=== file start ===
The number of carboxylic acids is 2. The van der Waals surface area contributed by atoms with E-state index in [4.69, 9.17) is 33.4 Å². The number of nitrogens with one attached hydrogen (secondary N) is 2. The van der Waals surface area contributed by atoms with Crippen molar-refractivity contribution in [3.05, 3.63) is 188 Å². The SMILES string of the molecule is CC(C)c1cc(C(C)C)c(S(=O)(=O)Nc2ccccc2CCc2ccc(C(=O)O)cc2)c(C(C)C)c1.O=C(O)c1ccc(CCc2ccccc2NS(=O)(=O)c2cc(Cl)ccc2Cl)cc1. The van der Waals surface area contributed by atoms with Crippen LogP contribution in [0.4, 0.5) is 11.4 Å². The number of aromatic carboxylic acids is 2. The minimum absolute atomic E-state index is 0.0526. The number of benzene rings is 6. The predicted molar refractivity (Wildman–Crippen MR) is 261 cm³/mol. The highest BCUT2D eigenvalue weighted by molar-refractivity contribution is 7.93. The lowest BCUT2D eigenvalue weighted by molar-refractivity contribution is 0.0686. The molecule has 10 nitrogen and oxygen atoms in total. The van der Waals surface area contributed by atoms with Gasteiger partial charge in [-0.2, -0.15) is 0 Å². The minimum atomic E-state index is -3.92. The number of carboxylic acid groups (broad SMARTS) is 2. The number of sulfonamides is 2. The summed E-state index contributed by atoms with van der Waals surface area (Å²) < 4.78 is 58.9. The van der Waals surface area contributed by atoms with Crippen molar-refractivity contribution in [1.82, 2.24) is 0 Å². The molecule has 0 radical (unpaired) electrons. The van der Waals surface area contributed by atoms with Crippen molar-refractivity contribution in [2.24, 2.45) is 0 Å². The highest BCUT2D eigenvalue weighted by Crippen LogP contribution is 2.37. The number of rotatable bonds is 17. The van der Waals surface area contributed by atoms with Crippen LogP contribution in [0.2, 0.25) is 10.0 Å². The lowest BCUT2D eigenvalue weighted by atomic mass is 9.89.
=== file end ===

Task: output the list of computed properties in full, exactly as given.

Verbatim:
The number of carboxylic acids is 2. The van der Waals surface area contributed by atoms with E-state index in [4.69, 9.17) is 33.4 Å². The number of nitrogens with one attached hydrogen (secondary N) is 2. The van der Waals surface area contributed by atoms with Crippen molar-refractivity contribution in [3.05, 3.63) is 188 Å². The SMILES string of the molecule is CC(C)c1cc(C(C)C)c(S(=O)(=O)Nc2ccccc2CCc2ccc(C(=O)O)cc2)c(C(C)C)c1.O=C(O)c1ccc(CCc2ccccc2NS(=O)(=O)c2cc(Cl)ccc2Cl)cc1. The van der Waals surface area contributed by atoms with Crippen LogP contribution in [0.4, 0.5) is 11.4 Å². The number of aromatic carboxylic acids is 2. The minimum absolute atomic E-state index is 0.0526. The number of benzene rings is 6. The predicted molar refractivity (Wildman–Crippen MR) is 261 cm³/mol. The highest BCUT2D eigenvalue weighted by molar-refractivity contribution is 7.93. The lowest BCUT2D eigenvalue weighted by molar-refractivity contribution is 0.0686. The molecule has 10 nitrogen and oxygen atoms in total. The van der Waals surface area contributed by atoms with Gasteiger partial charge in [-0.2, -0.15) is 0 Å². The minimum atomic E-state index is -3.92. The number of carboxylic acid groups (broad SMARTS) is 2. The number of sulfonamides is 2. The summed E-state index contributed by atoms with van der Waals surface area (Å²) < 4.78 is 58.9. The van der Waals surface area contributed by atoms with Crippen molar-refractivity contribution in [1.82, 2.24) is 0 Å². The molecule has 0 radical (unpaired) electrons. The van der Waals surface area contributed by atoms with Crippen molar-refractivity contribution in [2.24, 2.45) is 0 Å². The highest BCUT2D eigenvalue weighted by Crippen LogP contribution is 2.37. The number of rotatable bonds is 17. The van der Waals surface area contributed by atoms with Crippen LogP contribution in [0.2, 0.25) is 10.0 Å². The lowest BCUT2D eigenvalue weighted by atomic mass is 9.89.